excited about seeing them again, but at the same time I don’t want to
leave Pattaya.” She was quiet for at least ten seconds and then suddenly
brightened up, “Hey, planes fly both ways, you know!”
I had to take a phone call at that moment and as I spoke Catherine took
my pen and wrote in my notebook “See you at the Bazaar! I’m returning
at the end of September.” And she was gone, but somehow I think that
Pattaya and Catherine Bond will never be separated for too long. You can
catch Catherine (and the Bazaar) at the Royal Cliff on the 1st of October!
Get Well Soon, John
by Dr. Iain Corness
John Richards has been one of the great stalwarts of
the Jomtien-Pattaya Rotary Club, and a principal mover in the local
charity scene. During his Rotary Presidency year 1998-1999 he became very
well known in the Pattaya area and was an enthusiastic supporter of groups
like the United Charities of the Eastern Seaboard and civic projects such
as the Road Safety Education Programme.
Six weeks ago, John suffered a severe stroke which has
left him partially paralysed down his right side and unable to speak more
than a few words. Following intensive care treatment and physical
rehabilitation therapy at the Bangkok-Pattaya Hospital he improved to the
extent that he could at least walk and feed himself again.
Unfortunately, the response with speech and word
recognition has been much slower. Consequently, the decision was made, in
conjunction with John’s family, to repatriate him back to Australia
where this type of speech therapy can be procured. This has only been made
possible by the generosity of many people in our community. As John
required a medical escort for the trip, Pattaya Mail’s Mirin MacCarthy,
who is a trained nursing sister, volunteered to take him, as well as
co-ordinate medical referrals through Dr. Iain Corness’ General Practice
Group in Brisbane.
In Pattaya, John’s medical and hospital expenses were
picked up by Bryant Berry from Northern Thai Realty, while a large number
of people contributed to finance the trip. Amongst those were people such
as Georges and Ursula Rothstein, who only knew John in passing but
recognised a need, to his colleagues in Rotary and even a donation from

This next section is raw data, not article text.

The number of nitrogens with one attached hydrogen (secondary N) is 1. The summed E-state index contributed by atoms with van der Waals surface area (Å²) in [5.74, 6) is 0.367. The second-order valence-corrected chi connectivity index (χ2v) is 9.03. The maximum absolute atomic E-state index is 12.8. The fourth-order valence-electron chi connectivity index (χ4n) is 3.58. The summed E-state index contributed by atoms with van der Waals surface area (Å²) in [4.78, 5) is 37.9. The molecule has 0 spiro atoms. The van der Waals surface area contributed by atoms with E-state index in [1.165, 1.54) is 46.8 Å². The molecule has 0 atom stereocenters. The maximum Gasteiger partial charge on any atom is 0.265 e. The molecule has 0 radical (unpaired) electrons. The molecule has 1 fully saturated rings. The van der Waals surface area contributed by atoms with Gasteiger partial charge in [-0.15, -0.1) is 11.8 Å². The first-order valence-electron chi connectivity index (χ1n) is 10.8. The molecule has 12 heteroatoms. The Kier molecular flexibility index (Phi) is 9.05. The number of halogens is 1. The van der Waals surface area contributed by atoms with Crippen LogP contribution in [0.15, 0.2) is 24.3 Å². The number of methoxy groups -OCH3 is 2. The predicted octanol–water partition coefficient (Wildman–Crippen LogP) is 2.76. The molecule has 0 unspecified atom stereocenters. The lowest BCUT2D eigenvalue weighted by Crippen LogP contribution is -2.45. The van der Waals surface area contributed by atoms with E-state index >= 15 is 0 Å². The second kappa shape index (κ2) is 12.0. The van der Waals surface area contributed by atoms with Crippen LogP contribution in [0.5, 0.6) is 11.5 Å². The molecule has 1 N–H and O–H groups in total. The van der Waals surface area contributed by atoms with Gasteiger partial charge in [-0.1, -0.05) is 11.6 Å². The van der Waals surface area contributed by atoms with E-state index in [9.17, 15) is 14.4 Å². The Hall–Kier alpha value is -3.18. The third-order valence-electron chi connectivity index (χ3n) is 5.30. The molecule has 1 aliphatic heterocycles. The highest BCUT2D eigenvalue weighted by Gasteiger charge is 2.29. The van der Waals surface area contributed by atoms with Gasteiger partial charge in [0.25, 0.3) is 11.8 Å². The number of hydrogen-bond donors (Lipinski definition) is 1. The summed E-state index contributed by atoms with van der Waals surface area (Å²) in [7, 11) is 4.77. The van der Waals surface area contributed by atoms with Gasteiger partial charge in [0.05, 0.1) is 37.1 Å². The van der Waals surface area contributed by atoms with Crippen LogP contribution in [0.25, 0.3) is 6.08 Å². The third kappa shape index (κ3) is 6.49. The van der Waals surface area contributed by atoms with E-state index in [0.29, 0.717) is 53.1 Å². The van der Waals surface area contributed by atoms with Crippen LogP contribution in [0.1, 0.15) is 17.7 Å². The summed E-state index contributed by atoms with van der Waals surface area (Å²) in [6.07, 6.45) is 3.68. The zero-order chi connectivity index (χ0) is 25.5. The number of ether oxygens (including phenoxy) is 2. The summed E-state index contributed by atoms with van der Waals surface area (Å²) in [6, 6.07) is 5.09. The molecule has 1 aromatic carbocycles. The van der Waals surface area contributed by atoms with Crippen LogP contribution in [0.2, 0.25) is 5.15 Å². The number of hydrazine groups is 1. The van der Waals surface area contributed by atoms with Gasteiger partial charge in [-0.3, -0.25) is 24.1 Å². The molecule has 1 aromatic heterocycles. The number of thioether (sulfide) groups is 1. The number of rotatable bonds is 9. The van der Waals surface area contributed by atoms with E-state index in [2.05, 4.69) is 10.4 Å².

Delaney’s Irish Pub. John thanks you all.
John requested an open return air ticket and that was purchased, as he
still has hopes of being able to come back to Pattaya, a city that has
meant so much to him. The Pattaya Mail, in conjunction with all those who
have contributed or who knew him, wish him a speedy rehabilitation and a
smooth adjustment to his changed circumstances.
Amateur Chefs dominate
Chaine des Rotisseurs
That 700-year-old bastion of good food and wine, the
Chaine des Rotisseurs turned on a very different gustatory evening.
Instead of the usual venue of a top restaurant, the Chaine revitalised the
concept of “progressive dinners”. However, instead of the guests
travelling from house to house to sample the different courses, our local
Chaine, the Bailliage de Pattaya under the direction of the Baillie Jean-Fernand
Wasser, brought five chefs together at Sutham Phantusak’s residence.
and his wife Orawan and daughters celebrate his birthday at the end of the
Around 50 people attended this unique gastronomic
event, with most of the local “foodies” very prominent. Amongst these
were the Thai Garden Resort Vogts, the Mercure Betournes, the Royal Cliff
Beach Resort’s Thenisch and Wasser, the Little Hill Freis, the Sher-E-Punjab’s
Benni and Garry and even the Bangkok-Pattaya Hospital’s Neera and Jack.
look so worried Hans, most of it is edible.
But it was the food and wine they had come for and
perhaps also a more than passing glance at the chefs themselves and what
they could turn out. Sutham presented an interestingly light Chateau de
Sequin Bordeaux 88, followed up by a Chateau Bel Air Bordeaux Raillon 95.
The soup was one of the starters and this was a tomato
soup with more than just a little bite. Chef Bruno from Bruno’s
restaurant refused to divulge the hidden ingredients, but it certainly was
not Heinz 57 Varieties!
The next was Thai appetizers, prepared and cooked by
City Councillor Sutham Phanthusak himself. These were a Tod Mun Pla
(fishcake) and an interesting Moo Yang, a southern Thai dish. Since the
dinner was held at his home and several of the Woodlands Resort staff were
hovering at his elbow, one felt that Sutham may have just been given a
little help. Whatever, the end results were adjudged as excellent.
Chaine dinners - Zey are a fun night. Oui?
The next course was very different. Pattaya’s